It’s an apt way to think of Bucharest: Little Paris meets new Berlin. But, while it has some of the architectural charm of Paris and much of the schmutz and cultural cool of Berlin, it is also distinctly unique in spirit.

What I loved most about visiting Bucharest was roaming the streets with my camera and taking in this decadent, crumbling, staunch, vibrant, gritty, and charming cityscape – occasionally popping into a bookstore along the way (there are many…Bucharest is totally a book lover’s city).

Think Paris meets Berlin when you think of Bucharest's cityscape.

Think Paris meets Berlin when you think of Bucharest's cityscape.

Think Paris meets Berlin when you think of Bucharest's cityscape.

Think Paris meets Berlin when you think of Bucharest's cityscape.

Think Paris meets Berlin when you think of Bucharest's cityscape.

Think Paris meets Berlin when you think of Bucharest's cityscape.

Think Paris meets Berlin when you think of Bucharest's cityscape.

On the left is the courtyard of Nicolae Ceaușescu's residence, on the right another decrepit mansion

Parisian flair meets Berlin grunge in Bucharest

Bucharest cityscape

Paris? Nope. Bucharest.

Piata Romania in Bucharest at night


Where To Stay

Piața Romană (the Roman Square) is the perfect location for a Bucharest city break. We stayed in a cool little Airbnb with an unbeatable view right on the circle. From there it’s a 15-minute stroll to the quaint old town with its cobble stone streets and charming Parisian alleyways. It’s also the perfect location for city walks in and around this eclectic city centre, with lots of artisan coffee shops, street-side pastry stalls and restaurants around.

Find the flat on airbnb here and use this £25 discount code if you haven’t signed up for Airbnb yet, which you absolutely have to, because how are you even traveling without it?

Bucharest Airbnb in the city centre

Airbnb with a view in the city centre of Bucharest

Paris meets Berlin in Bucharest



Ever wondered what the urban palace of the leader of one of the most repressive totalitarian governments in the history of the modern world looked like?

Casa Ceaușescu (or the Ceaușescu mansion, or the Primăverii Palace) was the private residence of Romania’s head of state during the latter half of the 20th century, Nicolae Ceaușescu. I love a good house museum, because it presents to its visitors a moment frozen in time (give or take a few ‘no touch’ signs), a space reflecting the character, routines, tastes, and hobbies of its inhabitants, but leaving the imagined way of moving around and living in its rooms up to you. And when the private quarters of a particularly influential and problematic individual are presented quite frankly and unproblematically, a house museum can feel rather uncanny – which is, I think, kind of a fun feeling!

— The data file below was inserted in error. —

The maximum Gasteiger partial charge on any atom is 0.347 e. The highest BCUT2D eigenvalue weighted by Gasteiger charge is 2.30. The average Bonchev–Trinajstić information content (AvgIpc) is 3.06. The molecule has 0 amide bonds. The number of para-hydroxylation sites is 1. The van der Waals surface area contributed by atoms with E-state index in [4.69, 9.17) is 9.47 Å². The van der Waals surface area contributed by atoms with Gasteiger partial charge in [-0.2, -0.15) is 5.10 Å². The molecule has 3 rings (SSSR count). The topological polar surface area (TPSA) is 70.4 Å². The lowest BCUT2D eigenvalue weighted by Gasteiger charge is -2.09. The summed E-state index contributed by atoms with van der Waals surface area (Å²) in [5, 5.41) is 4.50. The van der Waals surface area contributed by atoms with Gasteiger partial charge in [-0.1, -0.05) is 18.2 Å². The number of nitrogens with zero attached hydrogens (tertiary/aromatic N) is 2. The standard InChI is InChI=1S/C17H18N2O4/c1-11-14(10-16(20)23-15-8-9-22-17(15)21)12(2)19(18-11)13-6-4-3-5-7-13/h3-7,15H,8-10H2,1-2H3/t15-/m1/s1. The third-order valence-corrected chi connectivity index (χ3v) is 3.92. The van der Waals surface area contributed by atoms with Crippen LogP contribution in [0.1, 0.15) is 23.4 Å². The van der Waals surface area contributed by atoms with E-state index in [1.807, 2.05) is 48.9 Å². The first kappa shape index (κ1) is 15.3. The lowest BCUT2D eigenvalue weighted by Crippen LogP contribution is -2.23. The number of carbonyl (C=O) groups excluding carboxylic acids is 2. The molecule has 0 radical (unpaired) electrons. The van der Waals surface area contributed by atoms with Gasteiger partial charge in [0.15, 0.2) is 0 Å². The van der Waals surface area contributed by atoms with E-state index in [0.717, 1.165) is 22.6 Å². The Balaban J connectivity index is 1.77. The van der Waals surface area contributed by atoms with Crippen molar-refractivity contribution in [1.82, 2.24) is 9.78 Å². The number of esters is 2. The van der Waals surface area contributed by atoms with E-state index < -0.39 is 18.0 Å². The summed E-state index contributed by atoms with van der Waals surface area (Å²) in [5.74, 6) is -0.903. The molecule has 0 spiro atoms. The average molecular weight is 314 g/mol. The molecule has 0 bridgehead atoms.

Think dark polished woods, marble staircases, lots of gold, a casual home theatre, an indoor garden, a closet bursting with fur coats, and – best of all – a spectacular gold and pink bathroom.

Casa Ceaușescu is open Tuesday through Sunday, 10am – 5pm

It can only be visited with a tour in English or Romanian, but the tours leave quite often (we only had to wait about 10 minutes) and the groups are small

A standard ticket will set you back 10EUR, and is payable by cash or card.

Check out this post to see how regular people live in Bucharest, and Nicolae Ceaușescu’s architectural influence on the city of Bucharest.



Most people will wait for the perfect moment when all the stars align before they set foot out the door. Do I have enough time? Am I really ready for a big adventure? Do I feel like enduring a long-haul flight? Is this really a season in my life I should be doing something else?

Not my mom. She makes time. She asks if the adventure is ready for her. She grits her teeth and makes the long journey (even when it takes multiple tries to get a seat on the plane). She kicks ‘seasons’ to the curb. My mom makes the moment happen.

We mentioned to my mom that we will be revisiting Cappadocia during a Schengen visa-run to Turkey. We would be there for a weekend, and said ‘you could come if you want?’ She said she’ll think about it and came back to us soon after. ‘I’m in,’ she said. But she had Thursday evening until Monday night.

She packed her carry-on and traveled all the way from South Africa to Turkey for the long weekend so she could chase her bucket list adventure of hot air ballooning in Cappadocia and she shared the moment with me. She had one single day without boarding a flight, and she was back at work on Tuesday morning. Before she bought her tickets we asked her if she’s sure she wants to come for such a short time, to which she replied, “if you keep waiting for the perfect time, you’ll end up waiting forever and never doing it.”

It was a whirlwind trip, but it’s moment like these that take your breath away. When the sunrise has made everything quiet and you’re floating 3000 feet in the air with someone you love.

Here’s to the dreamers that make their dreams happen, and to another adventure with my mom.

For more inspiration and a little bit of what the experience is like, check out our photo post from the previous trip.